• Once barriers between states are removed, there will be no tax on tax – which is what happens when goods move across state borders
  • GST will be levied only at the final destination of consumption, based on VAT principle, and not at multiple points.

This means that if a product is taxed at 12%, it will include taxes imposed by both the centre and the state government. This will help in the development of a common national market, and will reduce overall taxes that consumers have to pay on products.


Products and tax slabs

Taxes on all products and services haven’t been spelled out yet. However, here are some of the changes that GST is expected to bring.

  • While food grains will remain untaxed, mass consumption products such as packaged salts and spices will fall under the 5% tax bracket.
  • Products like oil, soaps, toothpaste etc. that were previously taxed at over 20%, will be taxed between 12% and 18% under GST.
  • White goods -such as washing machines, air conditioners and refrigerators – that were previously taxed at 30%-31%, will be taxed at around 28% post the GST roll out.
  • Some services that will not fall under GST and will remain untaxed, include healthcare, education, distribution and transmission of electricity, pilgrimages, public conveniences, and services rendered by the RBI and Government.

Related: GST 101: What India’s biggest tax reform means for you

Gains for Businesses

A simplified tax structure getting simplified, can reduce the hassles of filing tax forms by merchants, and transaction costs for manufacturers.

Moreover, with the tax filing process going digital, transparency will be brought into tax administration, leading to less tax evasion. At the macro level, the national economy is set to benefit, as eventually, competitiveness will increase, as will be job opportunities and exports.

With the emergence of a common national market, one area to get a massive leg-up is the e-commerce market, expected to cross the $100 billion by 2020. Managing CST and VAT issues in the GST regime stands to get easier in coming days.

Overall, the GST Bill has more positives than negatives, which are minor. Hopefully, with GST, the confusion over multiple taxations, tax evasions and accumulation of black money will be things of the past.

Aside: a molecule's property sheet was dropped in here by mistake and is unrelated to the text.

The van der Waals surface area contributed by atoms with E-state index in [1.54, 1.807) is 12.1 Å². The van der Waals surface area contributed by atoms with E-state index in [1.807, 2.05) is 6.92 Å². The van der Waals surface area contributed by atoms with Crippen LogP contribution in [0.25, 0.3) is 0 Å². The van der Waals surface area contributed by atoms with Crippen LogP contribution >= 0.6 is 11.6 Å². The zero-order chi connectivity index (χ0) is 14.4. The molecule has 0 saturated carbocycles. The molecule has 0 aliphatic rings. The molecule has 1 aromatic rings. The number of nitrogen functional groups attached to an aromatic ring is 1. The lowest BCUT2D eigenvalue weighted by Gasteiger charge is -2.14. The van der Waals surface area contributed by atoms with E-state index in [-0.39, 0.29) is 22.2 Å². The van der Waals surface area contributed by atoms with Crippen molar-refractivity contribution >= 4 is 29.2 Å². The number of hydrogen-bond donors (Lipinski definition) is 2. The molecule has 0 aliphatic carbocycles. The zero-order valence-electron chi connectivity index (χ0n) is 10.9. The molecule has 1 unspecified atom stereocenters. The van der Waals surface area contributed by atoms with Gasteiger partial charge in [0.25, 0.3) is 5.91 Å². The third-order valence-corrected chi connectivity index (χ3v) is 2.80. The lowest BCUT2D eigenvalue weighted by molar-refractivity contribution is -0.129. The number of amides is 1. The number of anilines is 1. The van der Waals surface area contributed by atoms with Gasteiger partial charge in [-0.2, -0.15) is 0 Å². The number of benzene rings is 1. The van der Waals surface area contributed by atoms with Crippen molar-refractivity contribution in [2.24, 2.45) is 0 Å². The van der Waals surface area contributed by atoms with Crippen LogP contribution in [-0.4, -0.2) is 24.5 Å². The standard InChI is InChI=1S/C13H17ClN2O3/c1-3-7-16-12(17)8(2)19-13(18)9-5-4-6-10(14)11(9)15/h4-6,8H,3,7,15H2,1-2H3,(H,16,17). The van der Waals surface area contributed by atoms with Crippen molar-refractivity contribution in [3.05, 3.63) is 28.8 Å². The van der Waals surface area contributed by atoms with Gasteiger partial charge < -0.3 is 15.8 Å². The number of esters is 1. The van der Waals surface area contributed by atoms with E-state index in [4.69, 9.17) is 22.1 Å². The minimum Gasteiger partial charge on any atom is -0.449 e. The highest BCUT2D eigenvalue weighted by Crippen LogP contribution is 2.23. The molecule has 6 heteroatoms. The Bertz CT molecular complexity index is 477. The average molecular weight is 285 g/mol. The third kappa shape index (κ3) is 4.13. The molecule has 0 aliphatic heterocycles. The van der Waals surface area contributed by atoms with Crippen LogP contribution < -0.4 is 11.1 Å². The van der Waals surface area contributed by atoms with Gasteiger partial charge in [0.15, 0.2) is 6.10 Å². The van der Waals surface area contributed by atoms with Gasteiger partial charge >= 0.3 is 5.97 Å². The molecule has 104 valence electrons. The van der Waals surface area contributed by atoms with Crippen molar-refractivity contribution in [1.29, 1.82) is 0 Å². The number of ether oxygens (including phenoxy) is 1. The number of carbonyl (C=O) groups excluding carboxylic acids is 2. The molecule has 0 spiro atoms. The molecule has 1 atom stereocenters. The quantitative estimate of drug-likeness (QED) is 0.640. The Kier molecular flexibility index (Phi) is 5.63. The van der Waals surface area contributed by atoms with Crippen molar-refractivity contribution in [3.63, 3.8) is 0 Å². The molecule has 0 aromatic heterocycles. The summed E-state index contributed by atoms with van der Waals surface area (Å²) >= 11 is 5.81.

Quotes of The Day




5 situations where you should never use a credit card
Financial Planning

5 situations where you should never use a credit card

While credit cards come with a host of benefits, they must be used carefully, and never in these situations!

All about IPOs in India
Financial Planning

All about IPOs in India

Investing in IPOs can bring financial success in the future. But before doing so, here are some things you should know.

Global investment in Gold ETF [Infographic]
Financial Planning

Global investment in Gold ETF [Infographic]

Planning to invest in gold? If yes, here’s why you should consider putting your money in Gold ETFs.

Short term investment options for high returns
Financial Planning

Short term investment options for high returns

Looking to earn maximum returns in a quick and easy manner? Find out 6 investment option on how exactly you can do short term investment to get high returns.

Best ways to improve financial security for women
Financial Planning

Best ways to improve financial security for women

In India, there is a lot of scope for women to further cement their financial security. For this to happen, it is important women are aware of the various options they have.

Are subsidies good or bad for India?
Financial Planning

Are subsidies good or bad for India?

Does India need subsidies? Yes, if the poor benefits

10 hacks that can save money in day to day life
Financial Planning

10 hacks that can save money in day to day life

One of the major costs all families incur is excursions-movies, vacations, eating out, theme parks, etc.


We would love to hear from you!

Question, comment or concern? Our contact form is the best way to get in touch. We will respond to you within 5 working days.